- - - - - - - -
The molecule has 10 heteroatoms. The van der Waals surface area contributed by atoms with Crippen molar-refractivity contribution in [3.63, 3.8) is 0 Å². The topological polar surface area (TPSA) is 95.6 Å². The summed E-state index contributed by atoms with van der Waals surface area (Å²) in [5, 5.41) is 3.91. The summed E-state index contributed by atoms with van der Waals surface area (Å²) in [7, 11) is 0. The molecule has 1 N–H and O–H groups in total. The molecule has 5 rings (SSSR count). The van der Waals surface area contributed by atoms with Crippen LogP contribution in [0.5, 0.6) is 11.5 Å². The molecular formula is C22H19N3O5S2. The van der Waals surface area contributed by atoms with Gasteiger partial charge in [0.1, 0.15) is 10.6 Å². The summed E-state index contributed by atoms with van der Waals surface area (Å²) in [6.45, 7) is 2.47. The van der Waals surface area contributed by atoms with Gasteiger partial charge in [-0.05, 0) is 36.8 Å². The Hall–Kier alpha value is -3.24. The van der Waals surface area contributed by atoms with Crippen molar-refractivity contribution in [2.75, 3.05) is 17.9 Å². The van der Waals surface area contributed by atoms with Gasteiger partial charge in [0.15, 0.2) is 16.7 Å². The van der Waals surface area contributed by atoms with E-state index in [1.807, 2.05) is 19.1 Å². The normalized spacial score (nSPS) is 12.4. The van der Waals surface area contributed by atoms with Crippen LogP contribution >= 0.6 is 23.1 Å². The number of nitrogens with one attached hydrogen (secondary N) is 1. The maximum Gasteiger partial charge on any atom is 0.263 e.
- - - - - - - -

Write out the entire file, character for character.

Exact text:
The molecule has 10 heteroatoms. The van der Waals surface area contributed by atoms with Crippen molar-refractivity contribution in [3.63, 3.8) is 0 Å². The topological polar surface area (TPSA) is 95.6 Å². The summed E-state index contributed by atoms with van der Waals surface area (Å²) in [5, 5.41) is 3.91. The summed E-state index contributed by atoms with van der Waals surface area (Å²) in [7, 11) is 0. The molecule has 1 N–H and O–H groups in total. The molecule has 5 rings (SSSR count). The van der Waals surface area contributed by atoms with Crippen LogP contribution in [0.5, 0.6) is 11.5 Å². The molecular formula is C22H19N3O5S2. The van der Waals surface area contributed by atoms with Gasteiger partial charge in [0.1, 0.15) is 10.6 Å². The summed E-state index contributed by atoms with van der Waals surface area (Å²) in [6.45, 7) is 2.47. The van der Waals surface area contributed by atoms with Gasteiger partial charge in [-0.05, 0) is 36.8 Å². The Hall–Kier alpha value is -3.24. The van der Waals surface area contributed by atoms with Crippen molar-refractivity contribution in [2.75, 3.05) is 17.9 Å². The van der Waals surface area contributed by atoms with Gasteiger partial charge in [0.15, 0.2) is 16.7 Å². The van der Waals surface area contributed by atoms with E-state index in [1.807, 2.05) is 19.1 Å². The normalized spacial score (nSPS) is 12.4. The van der Waals surface area contributed by atoms with Crippen LogP contribution >= 0.6 is 23.1 Å². The number of nitrogens with one attached hydrogen (secondary N) is 1. The maximum Gasteiger partial charge on any atom is 0.263 e.